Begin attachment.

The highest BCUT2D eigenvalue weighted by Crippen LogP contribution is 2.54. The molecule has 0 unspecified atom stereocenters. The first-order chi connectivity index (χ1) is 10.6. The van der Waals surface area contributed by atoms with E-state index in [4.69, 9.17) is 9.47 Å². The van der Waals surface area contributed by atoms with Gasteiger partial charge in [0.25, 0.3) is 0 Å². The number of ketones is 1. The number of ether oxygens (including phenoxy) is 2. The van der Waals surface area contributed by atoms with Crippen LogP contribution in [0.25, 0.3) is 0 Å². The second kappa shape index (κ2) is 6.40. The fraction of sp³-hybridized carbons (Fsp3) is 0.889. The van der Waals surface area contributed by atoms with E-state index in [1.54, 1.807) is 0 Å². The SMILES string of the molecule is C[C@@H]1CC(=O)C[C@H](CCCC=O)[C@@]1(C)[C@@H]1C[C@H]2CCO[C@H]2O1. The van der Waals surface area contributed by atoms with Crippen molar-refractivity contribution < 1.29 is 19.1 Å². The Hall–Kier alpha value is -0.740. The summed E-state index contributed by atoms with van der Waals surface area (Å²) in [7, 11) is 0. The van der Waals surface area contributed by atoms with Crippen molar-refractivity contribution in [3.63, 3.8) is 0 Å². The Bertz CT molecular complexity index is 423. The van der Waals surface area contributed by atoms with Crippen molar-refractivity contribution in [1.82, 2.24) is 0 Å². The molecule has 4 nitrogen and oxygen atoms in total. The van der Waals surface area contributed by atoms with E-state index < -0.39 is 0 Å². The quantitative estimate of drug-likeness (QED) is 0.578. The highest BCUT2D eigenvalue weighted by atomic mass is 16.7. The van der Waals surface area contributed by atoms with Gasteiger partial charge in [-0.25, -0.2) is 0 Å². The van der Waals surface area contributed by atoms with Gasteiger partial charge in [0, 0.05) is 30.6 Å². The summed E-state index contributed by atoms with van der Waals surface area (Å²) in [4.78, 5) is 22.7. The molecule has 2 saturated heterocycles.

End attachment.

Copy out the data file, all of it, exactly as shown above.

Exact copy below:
The highest BCUT2D eigenvalue weighted by Crippen LogP contribution is 2.54. The molecule has 0 unspecified atom stereocenters. The first-order chi connectivity index (χ1) is 10.6. The van der Waals surface area contributed by atoms with E-state index in [4.69, 9.17) is 9.47 Å². The van der Waals surface area contributed by atoms with Gasteiger partial charge in [0.25, 0.3) is 0 Å². The number of ketones is 1. The number of ether oxygens (including phenoxy) is 2. The van der Waals surface area contributed by atoms with Crippen LogP contribution in [0.25, 0.3) is 0 Å². The second kappa shape index (κ2) is 6.40. The fraction of sp³-hybridized carbons (Fsp3) is 0.889. The van der Waals surface area contributed by atoms with E-state index in [1.54, 1.807) is 0 Å². The SMILES string of the molecule is C[C@@H]1CC(=O)C[C@H](CCCC=O)[C@@]1(C)[C@@H]1C[C@H]2CCO[C@H]2O1. The van der Waals surface area contributed by atoms with Crippen molar-refractivity contribution < 1.29 is 19.1 Å². The Hall–Kier alpha value is -0.740. The summed E-state index contributed by atoms with van der Waals surface area (Å²) in [7, 11) is 0. The van der Waals surface area contributed by atoms with Crippen molar-refractivity contribution in [3.63, 3.8) is 0 Å². The Bertz CT molecular complexity index is 423. The van der Waals surface area contributed by atoms with Crippen molar-refractivity contribution in [1.82, 2.24) is 0 Å². The molecule has 4 nitrogen and oxygen atoms in total. The van der Waals surface area contributed by atoms with E-state index < -0.39 is 0 Å². The quantitative estimate of drug-likeness (QED) is 0.578. The highest BCUT2D eigenvalue weighted by atomic mass is 16.7. The van der Waals surface area contributed by atoms with Gasteiger partial charge in [-0.25, -0.2) is 0 Å². The van der Waals surface area contributed by atoms with Gasteiger partial charge in [0, 0.05) is 30.6 Å². The summed E-state index contributed by atoms with van der Waals surface area (Å²) in [4.78, 5) is 22.7. The molecule has 2 saturated heterocycles.